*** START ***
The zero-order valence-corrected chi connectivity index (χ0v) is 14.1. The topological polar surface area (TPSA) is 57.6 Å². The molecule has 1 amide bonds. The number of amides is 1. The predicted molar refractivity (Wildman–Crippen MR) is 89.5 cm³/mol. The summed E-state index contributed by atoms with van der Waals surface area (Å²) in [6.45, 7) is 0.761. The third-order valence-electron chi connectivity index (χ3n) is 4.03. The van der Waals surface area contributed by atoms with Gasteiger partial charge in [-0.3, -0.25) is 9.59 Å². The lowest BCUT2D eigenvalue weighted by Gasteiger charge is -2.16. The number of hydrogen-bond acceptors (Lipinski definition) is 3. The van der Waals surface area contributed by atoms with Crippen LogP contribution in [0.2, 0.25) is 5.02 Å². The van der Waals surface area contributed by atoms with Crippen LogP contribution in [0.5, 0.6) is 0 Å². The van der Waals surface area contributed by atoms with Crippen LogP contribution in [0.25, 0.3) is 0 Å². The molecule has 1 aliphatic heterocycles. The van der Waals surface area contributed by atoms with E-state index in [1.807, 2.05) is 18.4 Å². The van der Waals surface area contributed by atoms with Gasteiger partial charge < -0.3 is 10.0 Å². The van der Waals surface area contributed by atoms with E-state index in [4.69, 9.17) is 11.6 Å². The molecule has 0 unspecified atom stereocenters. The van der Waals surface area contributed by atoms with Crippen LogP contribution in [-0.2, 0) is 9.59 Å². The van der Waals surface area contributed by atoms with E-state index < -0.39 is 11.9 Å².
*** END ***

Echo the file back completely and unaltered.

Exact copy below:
The zero-order valence-corrected chi connectivity index (χ0v) is 14.1. The topological polar surface area (TPSA) is 57.6 Å². The molecule has 1 amide bonds. The number of amides is 1. The predicted molar refractivity (Wildman–Crippen MR) is 89.5 cm³/mol. The summed E-state index contributed by atoms with van der Waals surface area (Å²) in [6.45, 7) is 0.761. The third-order valence-electron chi connectivity index (χ3n) is 4.03. The van der Waals surface area contributed by atoms with Gasteiger partial charge in [-0.3, -0.25) is 9.59 Å². The lowest BCUT2D eigenvalue weighted by Gasteiger charge is -2.16. The number of hydrogen-bond acceptors (Lipinski definition) is 3. The van der Waals surface area contributed by atoms with Crippen LogP contribution in [0.2, 0.25) is 5.02 Å². The van der Waals surface area contributed by atoms with Crippen LogP contribution in [0.5, 0.6) is 0 Å². The van der Waals surface area contributed by atoms with Crippen LogP contribution in [0.25, 0.3) is 0 Å². The molecule has 1 aliphatic heterocycles. The van der Waals surface area contributed by atoms with E-state index in [1.807, 2.05) is 18.4 Å². The van der Waals surface area contributed by atoms with Gasteiger partial charge < -0.3 is 10.0 Å². The van der Waals surface area contributed by atoms with E-state index in [4.69, 9.17) is 11.6 Å². The molecule has 0 unspecified atom stereocenters. The van der Waals surface area contributed by atoms with Crippen LogP contribution in [-0.2, 0) is 9.59 Å². The van der Waals surface area contributed by atoms with E-state index < -0.39 is 11.9 Å².